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Knowledge transfer is understated asset for entrepreneurs

Posted by Chad O'Connor  November 18, 2013 11:00 AM

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It is well known that Boston has become a thriving ecosystem in which entrepreneurs forge their businesses. There are accelerators for hardware, healthcare, software and social enterprises; affordable shared workspaces; open curriculum and workshops for those looking to build new skills, technical and fundamental. The list goes on.

Perhaps the most significant characteristic is the wealth of human capital, budding and seasoned with experience, providing a powerful and enhancing contrast of perspective to address business opportunities across industries. Annually, 250,000 eager young minds return to higher ed institutions here to learn how to create and innovate. Worth noting, though, is not that this vast human capital pool exists, but how well it facilitates incredibly synergistic interactions between individuals.

My place within this ecosystem is as the Chief Executive Officer of IDEA, a student-run venture accelerator sponsored by Northeastern University. I work with 19 other undergraduates on IDEA’s management team to deliver the best resources possible to the 150 seed-stage companies in our program including business planning tools, in-kind services and non-equity seed funding. An important part of our acceleration process is helping our ventures tap into the community here in Boston.

To this end, on November 13, 2013 I enrolled 6 ventures from IDEA in a marketing “hack” with MITX Up, a network of 200 marketing, communications and creative professionals run by MITX out of the MassChallenge office at Fan Pier and sponsored by Google for Entrepreneurs. The hack is essentially a focus group where 4-6 MITX Up experts sit with a venture for 2 hours, learning about the company’s marketing strategy and then breaking that strategy down completely to rebuild it from every angle through an open dialogue with the cofounders.

The exchange of suggestions, critiques and connections that occurs during this 2-hour hack session was amazing to watch. I spent about 20 minutes observing each group pepper their venture with clarifying and critical questions to understand the business, its value proposition, and where it sits in the competitive landscape. Then the marketing and domain expertise of the MITX mentors kicks in and the venture is bombarded with strategic advice about everything from its business model to its audience to channel and partnership opportunities. For the young entrepreneurs receiving the feedback, it is a little bit like drinking from a fire hose.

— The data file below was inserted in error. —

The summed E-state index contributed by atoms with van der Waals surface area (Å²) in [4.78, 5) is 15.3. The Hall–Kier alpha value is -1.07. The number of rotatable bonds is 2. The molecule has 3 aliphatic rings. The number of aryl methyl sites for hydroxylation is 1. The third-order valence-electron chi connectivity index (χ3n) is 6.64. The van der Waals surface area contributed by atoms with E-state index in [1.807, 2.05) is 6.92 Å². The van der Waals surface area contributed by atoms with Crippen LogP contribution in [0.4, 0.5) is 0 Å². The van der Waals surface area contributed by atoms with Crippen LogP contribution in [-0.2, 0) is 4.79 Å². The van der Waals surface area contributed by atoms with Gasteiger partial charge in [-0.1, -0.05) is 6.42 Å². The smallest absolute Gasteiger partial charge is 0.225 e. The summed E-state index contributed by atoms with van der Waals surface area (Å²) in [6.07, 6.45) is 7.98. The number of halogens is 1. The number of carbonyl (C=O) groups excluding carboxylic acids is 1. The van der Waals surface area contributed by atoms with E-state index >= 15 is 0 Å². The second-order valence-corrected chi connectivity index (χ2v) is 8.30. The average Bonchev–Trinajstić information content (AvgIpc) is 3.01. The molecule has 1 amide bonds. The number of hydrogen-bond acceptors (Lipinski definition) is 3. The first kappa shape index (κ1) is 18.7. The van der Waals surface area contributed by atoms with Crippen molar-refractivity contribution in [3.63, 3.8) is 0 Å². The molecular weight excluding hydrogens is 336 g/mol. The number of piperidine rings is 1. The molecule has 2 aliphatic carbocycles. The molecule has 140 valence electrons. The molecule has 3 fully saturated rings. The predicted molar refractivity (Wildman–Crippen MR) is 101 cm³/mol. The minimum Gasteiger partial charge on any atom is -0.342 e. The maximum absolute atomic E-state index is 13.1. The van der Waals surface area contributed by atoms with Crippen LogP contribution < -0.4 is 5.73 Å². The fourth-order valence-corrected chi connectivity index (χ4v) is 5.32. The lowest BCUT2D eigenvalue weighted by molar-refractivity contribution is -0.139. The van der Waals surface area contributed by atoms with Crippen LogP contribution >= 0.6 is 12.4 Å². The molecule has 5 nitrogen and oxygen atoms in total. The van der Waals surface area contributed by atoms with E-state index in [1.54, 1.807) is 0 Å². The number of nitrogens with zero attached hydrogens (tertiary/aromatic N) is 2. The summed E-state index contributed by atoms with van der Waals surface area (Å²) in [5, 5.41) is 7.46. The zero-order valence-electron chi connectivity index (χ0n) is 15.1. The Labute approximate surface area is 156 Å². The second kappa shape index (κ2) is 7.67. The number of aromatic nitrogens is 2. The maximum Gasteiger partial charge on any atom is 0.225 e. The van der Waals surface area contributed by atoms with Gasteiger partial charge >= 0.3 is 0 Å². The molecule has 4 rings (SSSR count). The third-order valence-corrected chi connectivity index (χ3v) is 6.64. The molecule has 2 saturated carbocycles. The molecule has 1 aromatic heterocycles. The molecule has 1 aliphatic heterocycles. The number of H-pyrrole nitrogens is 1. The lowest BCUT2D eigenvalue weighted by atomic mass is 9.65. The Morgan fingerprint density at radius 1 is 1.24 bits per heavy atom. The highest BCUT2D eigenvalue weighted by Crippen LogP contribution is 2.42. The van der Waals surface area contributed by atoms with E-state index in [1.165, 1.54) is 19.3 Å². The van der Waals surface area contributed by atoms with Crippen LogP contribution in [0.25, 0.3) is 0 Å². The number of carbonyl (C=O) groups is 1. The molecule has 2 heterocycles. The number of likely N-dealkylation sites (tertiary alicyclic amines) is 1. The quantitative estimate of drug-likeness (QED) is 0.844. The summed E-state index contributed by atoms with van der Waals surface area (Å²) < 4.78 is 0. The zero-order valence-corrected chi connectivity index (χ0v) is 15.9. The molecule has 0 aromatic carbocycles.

The quality of knowledge transfer is incredibly high. My first stop was with Samurai Investments, a venture at IDEA that provides cloud-based trading tools for aspiring investors. Mark Gallagher, cofounder of creative agency BlackCoffee, asked Samurai CEO Zac Sheffer if his goal was to gain lots of new users or fewer paying subscribers over the next 6 months. The group then walked through the implications of each with a volley of input from around the table. When I left, the group was discussing the benefits of building a social component into the service to enable novice traders to learn together.

Another IDEA venture called Tablelist, which enables nightclub owners to sell excess VIP space at a discount to last-minute club-goers via mobile app, was learning about the psychology behind reaching their target market effectively. Marketing executives from Baskin Robbins and Google were posing questions like, “How are you present when the consumer is making the to decision to buy? And then how do you influence [that decision]? You spend money to understand your customer’s behavior.” The CEO of Tablelist, Julian Jung, walked away with a substantive list of action items for customer research and channel development.

The value of interactions like these is obvious. But why are they so seemingly easy to foster? What are senior marketing executives and ad agency pros gleaning from a roundtable discussion with a young entrepreneur?

The mentors that I’ve met through IDEA, MITX Up, MassChallenge and other organizations pay it forward with a genuine interest in helping entrepreneurs achieve success. There might also be a selfish component – if Boston business leaders want our city to continue to lead the country as an innovation hub, then they should take a stake in ensuring that the ecosystem grows and sustains the entrepreneurial mindset of aspiring professionals, if not new venture creation as a whole.

I see all of the above activity unfolding at Northeastern on a daily basis. Northeastern has realized the importance of supporting the entrepreneur, beginning at the undergraduate level with IDEA, and driving that support outwards to alumni. Our ventures are materially better off as a result, and the ecosystem continues to grow stronger. We will be celebrating that ecosystem at Northeastern on November 18-20 as part of Global Entrepreneurship Week. I encourage any curious or interested Greater Bostonians to come witness the magic – you can learn more about the event lineup and register here.

Max Kaye is the CEO of IDEA, Northeastern University’s Venture Accelerator. He is working on his anticipated 2014 degree with a Finance Concentration at the D’Amore-McKim School of Business.

This blog is not written or edited by or the Boston Globe.
The author is solely responsible for the content.

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